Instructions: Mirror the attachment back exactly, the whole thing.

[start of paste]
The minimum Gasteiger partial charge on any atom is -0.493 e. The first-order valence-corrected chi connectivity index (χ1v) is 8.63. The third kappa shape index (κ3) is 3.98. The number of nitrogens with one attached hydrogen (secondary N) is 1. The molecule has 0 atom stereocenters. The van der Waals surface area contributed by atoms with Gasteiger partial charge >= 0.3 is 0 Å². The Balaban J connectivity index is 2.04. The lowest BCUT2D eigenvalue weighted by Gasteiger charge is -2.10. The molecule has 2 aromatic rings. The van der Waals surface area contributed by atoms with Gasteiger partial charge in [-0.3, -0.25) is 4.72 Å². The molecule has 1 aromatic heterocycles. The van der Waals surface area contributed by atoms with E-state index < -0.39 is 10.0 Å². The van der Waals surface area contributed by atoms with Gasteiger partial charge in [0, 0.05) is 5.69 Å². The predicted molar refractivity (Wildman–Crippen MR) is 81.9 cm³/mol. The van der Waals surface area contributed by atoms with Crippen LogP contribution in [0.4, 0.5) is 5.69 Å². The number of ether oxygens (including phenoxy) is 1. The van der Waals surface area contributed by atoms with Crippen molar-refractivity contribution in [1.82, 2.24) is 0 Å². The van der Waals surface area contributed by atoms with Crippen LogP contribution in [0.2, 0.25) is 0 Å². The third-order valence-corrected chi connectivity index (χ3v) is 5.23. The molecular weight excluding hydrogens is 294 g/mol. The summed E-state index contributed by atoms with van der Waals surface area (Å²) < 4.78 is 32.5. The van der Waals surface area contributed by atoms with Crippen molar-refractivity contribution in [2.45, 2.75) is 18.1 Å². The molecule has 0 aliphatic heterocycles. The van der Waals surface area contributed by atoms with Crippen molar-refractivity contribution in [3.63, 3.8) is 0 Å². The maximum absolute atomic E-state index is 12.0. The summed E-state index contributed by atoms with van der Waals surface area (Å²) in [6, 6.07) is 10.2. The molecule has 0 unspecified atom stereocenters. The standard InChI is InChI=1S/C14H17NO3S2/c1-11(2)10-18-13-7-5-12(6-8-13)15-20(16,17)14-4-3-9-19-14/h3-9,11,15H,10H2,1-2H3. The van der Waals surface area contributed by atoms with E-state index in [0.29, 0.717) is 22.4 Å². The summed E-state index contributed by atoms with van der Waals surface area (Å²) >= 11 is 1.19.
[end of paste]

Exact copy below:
The minimum Gasteiger partial charge on any atom is -0.493 e. The first-order valence-corrected chi connectivity index (χ1v) is 8.63. The third kappa shape index (κ3) is 3.98. The number of nitrogens with one attached hydrogen (secondary N) is 1. The molecule has 0 atom stereocenters. The van der Waals surface area contributed by atoms with Gasteiger partial charge >= 0.3 is 0 Å². The Balaban J connectivity index is 2.04. The lowest BCUT2D eigenvalue weighted by Gasteiger charge is -2.10. The molecule has 2 aromatic rings. The van der Waals surface area contributed by atoms with Gasteiger partial charge in [-0.3, -0.25) is 4.72 Å². The molecule has 1 aromatic heterocycles. The van der Waals surface area contributed by atoms with E-state index < -0.39 is 10.0 Å². The van der Waals surface area contributed by atoms with Gasteiger partial charge in [0, 0.05) is 5.69 Å². The predicted molar refractivity (Wildman–Crippen MR) is 81.9 cm³/mol. The van der Waals surface area contributed by atoms with Crippen LogP contribution in [0.4, 0.5) is 5.69 Å². The number of ether oxygens (including phenoxy) is 1. The van der Waals surface area contributed by atoms with Crippen molar-refractivity contribution in [1.82, 2.24) is 0 Å². The van der Waals surface area contributed by atoms with Crippen LogP contribution in [0.2, 0.25) is 0 Å². The third-order valence-corrected chi connectivity index (χ3v) is 5.23. The molecular weight excluding hydrogens is 294 g/mol. The summed E-state index contributed by atoms with van der Waals surface area (Å²) < 4.78 is 32.5. The van der Waals surface area contributed by atoms with Crippen molar-refractivity contribution in [2.45, 2.75) is 18.1 Å². The molecule has 0 aliphatic heterocycles. The van der Waals surface area contributed by atoms with Crippen molar-refractivity contribution in [3.63, 3.8) is 0 Å². The maximum absolute atomic E-state index is 12.0. The summed E-state index contributed by atoms with van der Waals surface area (Å²) in [6, 6.07) is 10.2. The molecule has 0 unspecified atom stereocenters. The standard InChI is InChI=1S/C14H17NO3S2/c1-11(2)10-18-13-7-5-12(6-8-13)15-20(16,17)14-4-3-9-19-14/h3-9,11,15H,10H2,1-2H3. The van der Waals surface area contributed by atoms with E-state index in [0.29, 0.717) is 22.4 Å². The summed E-state index contributed by atoms with van der Waals surface area (Å²) >= 11 is 1.19.